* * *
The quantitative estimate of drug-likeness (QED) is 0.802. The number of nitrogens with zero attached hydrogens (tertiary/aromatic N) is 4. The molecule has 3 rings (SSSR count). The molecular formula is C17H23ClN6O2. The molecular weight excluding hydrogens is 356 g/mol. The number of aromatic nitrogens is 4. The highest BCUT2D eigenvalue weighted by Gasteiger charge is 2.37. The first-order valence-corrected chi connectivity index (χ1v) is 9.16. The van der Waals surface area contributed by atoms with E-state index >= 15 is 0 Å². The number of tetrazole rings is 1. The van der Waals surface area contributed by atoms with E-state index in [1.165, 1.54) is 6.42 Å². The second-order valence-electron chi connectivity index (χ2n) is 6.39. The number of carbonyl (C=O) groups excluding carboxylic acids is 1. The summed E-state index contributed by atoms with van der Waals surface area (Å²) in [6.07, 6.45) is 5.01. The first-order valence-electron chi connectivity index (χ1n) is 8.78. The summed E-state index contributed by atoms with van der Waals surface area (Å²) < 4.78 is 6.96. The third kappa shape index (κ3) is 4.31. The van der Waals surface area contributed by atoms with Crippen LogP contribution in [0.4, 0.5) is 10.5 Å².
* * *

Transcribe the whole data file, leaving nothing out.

The quantitative estimate of drug-likeness (QED) is 0.802. The number of nitrogens with zero attached hydrogens (tertiary/aromatic N) is 4. The molecule has 3 rings (SSSR count). The molecular formula is C17H23ClN6O2. The molecular weight excluding hydrogens is 356 g/mol. The number of aromatic nitrogens is 4. The highest BCUT2D eigenvalue weighted by Gasteiger charge is 2.37. The first-order valence-corrected chi connectivity index (χ1v) is 9.16. The van der Waals surface area contributed by atoms with E-state index >= 15 is 0 Å². The number of tetrazole rings is 1. The van der Waals surface area contributed by atoms with E-state index in [1.165, 1.54) is 6.42 Å². The second-order valence-electron chi connectivity index (χ2n) is 6.39. The number of carbonyl (C=O) groups excluding carboxylic acids is 1. The summed E-state index contributed by atoms with van der Waals surface area (Å²) in [6.07, 6.45) is 5.01. The first-order valence-electron chi connectivity index (χ1n) is 8.78. The summed E-state index contributed by atoms with van der Waals surface area (Å²) < 4.78 is 6.96. The third kappa shape index (κ3) is 4.31. The van der Waals surface area contributed by atoms with Crippen LogP contribution in [0.4, 0.5) is 10.5 Å².